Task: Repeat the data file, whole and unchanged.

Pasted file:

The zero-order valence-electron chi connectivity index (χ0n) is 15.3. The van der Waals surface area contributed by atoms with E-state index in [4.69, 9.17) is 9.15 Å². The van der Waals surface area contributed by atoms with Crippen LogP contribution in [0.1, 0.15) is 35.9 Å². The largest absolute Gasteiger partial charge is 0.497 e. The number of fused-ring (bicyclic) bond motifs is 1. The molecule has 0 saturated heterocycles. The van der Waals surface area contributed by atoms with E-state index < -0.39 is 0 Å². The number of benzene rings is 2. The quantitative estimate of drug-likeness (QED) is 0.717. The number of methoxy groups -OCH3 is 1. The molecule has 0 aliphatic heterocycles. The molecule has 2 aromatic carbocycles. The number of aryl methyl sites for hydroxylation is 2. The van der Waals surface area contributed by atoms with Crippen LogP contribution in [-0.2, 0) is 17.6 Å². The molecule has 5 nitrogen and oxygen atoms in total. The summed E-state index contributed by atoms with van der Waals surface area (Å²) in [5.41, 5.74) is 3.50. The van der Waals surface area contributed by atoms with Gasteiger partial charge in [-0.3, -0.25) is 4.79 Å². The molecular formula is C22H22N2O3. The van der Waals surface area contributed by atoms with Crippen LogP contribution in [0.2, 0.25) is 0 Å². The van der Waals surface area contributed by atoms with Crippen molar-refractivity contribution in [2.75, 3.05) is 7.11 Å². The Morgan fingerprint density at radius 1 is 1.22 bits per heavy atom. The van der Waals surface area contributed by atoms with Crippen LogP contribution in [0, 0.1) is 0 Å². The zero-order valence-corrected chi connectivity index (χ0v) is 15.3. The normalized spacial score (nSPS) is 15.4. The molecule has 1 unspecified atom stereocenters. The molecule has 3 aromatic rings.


The zero-order valence-electron chi connectivity index (χ0n) is 15.3. The van der Waals surface area contributed by atoms with E-state index in [4.69, 9.17) is 9.15 Å². The van der Waals surface area contributed by atoms with Crippen LogP contribution in [0.1, 0.15) is 35.9 Å². The largest absolute Gasteiger partial charge is 0.497 e. The number of fused-ring (bicyclic) bond motifs is 1. The molecule has 0 saturated heterocycles. The van der Waals surface area contributed by atoms with E-state index < -0.39 is 0 Å². The number of benzene rings is 2. The quantitative estimate of drug-likeness (QED) is 0.717. The number of methoxy groups -OCH3 is 1. The molecule has 0 aliphatic heterocycles. The molecule has 2 aromatic carbocycles. The number of aryl methyl sites for hydroxylation is 2. The van der Waals surface area contributed by atoms with Crippen LogP contribution in [-0.2, 0) is 17.6 Å². The molecule has 5 nitrogen and oxygen atoms in total. The summed E-state index contributed by atoms with van der Waals surface area (Å²) in [5.41, 5.74) is 3.50. The van der Waals surface area contributed by atoms with Gasteiger partial charge in [-0.3, -0.25) is 4.79 Å². The molecular formula is C22H22N2O3. The van der Waals surface area contributed by atoms with Crippen LogP contribution in [0.2, 0.25) is 0 Å². The van der Waals surface area contributed by atoms with Crippen molar-refractivity contribution in [2.75, 3.05) is 7.11 Å². The Morgan fingerprint density at radius 1 is 1.22 bits per heavy atom. The van der Waals surface area contributed by atoms with Crippen LogP contribution in [0, 0.1) is 0 Å². The zero-order valence-corrected chi connectivity index (χ0v) is 15.3. The normalized spacial score (nSPS) is 15.4. The molecule has 1 unspecified atom stereocenters. The molecule has 3 aromatic rings.